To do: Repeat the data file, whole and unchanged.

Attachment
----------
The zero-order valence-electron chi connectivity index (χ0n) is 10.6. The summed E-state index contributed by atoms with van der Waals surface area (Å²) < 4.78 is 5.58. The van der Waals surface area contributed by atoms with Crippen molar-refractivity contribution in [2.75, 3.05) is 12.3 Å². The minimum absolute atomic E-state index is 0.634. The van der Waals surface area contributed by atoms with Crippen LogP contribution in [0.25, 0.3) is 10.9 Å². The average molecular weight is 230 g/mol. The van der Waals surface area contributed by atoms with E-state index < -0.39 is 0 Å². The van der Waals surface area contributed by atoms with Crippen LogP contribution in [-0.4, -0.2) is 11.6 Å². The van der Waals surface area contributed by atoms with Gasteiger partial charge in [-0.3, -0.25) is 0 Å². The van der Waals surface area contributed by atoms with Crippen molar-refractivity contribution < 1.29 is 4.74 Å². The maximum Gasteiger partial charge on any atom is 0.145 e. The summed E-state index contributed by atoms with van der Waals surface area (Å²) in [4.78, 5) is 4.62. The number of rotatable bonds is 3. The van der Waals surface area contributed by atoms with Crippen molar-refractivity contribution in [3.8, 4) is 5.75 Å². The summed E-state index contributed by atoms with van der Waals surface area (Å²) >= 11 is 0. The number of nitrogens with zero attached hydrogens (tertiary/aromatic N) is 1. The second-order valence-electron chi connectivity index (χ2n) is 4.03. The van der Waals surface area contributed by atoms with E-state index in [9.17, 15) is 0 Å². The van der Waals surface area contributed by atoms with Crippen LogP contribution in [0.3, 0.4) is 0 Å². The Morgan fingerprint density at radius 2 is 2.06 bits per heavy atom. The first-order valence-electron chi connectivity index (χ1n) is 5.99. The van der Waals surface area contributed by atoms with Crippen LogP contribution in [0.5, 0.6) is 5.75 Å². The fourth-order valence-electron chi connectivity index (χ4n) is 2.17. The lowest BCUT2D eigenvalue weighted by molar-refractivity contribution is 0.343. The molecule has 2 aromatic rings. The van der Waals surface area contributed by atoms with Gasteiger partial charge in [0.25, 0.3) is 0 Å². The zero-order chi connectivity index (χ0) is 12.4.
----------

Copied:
The zero-order valence-electron chi connectivity index (χ0n) is 10.6. The summed E-state index contributed by atoms with van der Waals surface area (Å²) < 4.78 is 5.58. The van der Waals surface area contributed by atoms with Crippen molar-refractivity contribution in [2.75, 3.05) is 12.3 Å². The minimum absolute atomic E-state index is 0.634. The van der Waals surface area contributed by atoms with Crippen LogP contribution in [0.25, 0.3) is 10.9 Å². The average molecular weight is 230 g/mol. The van der Waals surface area contributed by atoms with E-state index < -0.39 is 0 Å². The van der Waals surface area contributed by atoms with Crippen LogP contribution in [-0.4, -0.2) is 11.6 Å². The van der Waals surface area contributed by atoms with Gasteiger partial charge in [-0.3, -0.25) is 0 Å². The van der Waals surface area contributed by atoms with Crippen molar-refractivity contribution < 1.29 is 4.74 Å². The maximum Gasteiger partial charge on any atom is 0.145 e. The summed E-state index contributed by atoms with van der Waals surface area (Å²) in [4.78, 5) is 4.62. The number of rotatable bonds is 3. The van der Waals surface area contributed by atoms with Crippen molar-refractivity contribution in [3.8, 4) is 5.75 Å². The summed E-state index contributed by atoms with van der Waals surface area (Å²) >= 11 is 0. The number of nitrogens with zero attached hydrogens (tertiary/aromatic N) is 1. The second-order valence-electron chi connectivity index (χ2n) is 4.03. The van der Waals surface area contributed by atoms with E-state index in [9.17, 15) is 0 Å². The van der Waals surface area contributed by atoms with Crippen LogP contribution in [0.3, 0.4) is 0 Å². The Morgan fingerprint density at radius 2 is 2.06 bits per heavy atom. The first-order valence-electron chi connectivity index (χ1n) is 5.99. The van der Waals surface area contributed by atoms with Crippen LogP contribution in [0.5, 0.6) is 5.75 Å². The fourth-order valence-electron chi connectivity index (χ4n) is 2.17. The lowest BCUT2D eigenvalue weighted by molar-refractivity contribution is 0.343. The molecule has 2 aromatic rings. The van der Waals surface area contributed by atoms with Gasteiger partial charge in [0.25, 0.3) is 0 Å². The zero-order chi connectivity index (χ0) is 12.4.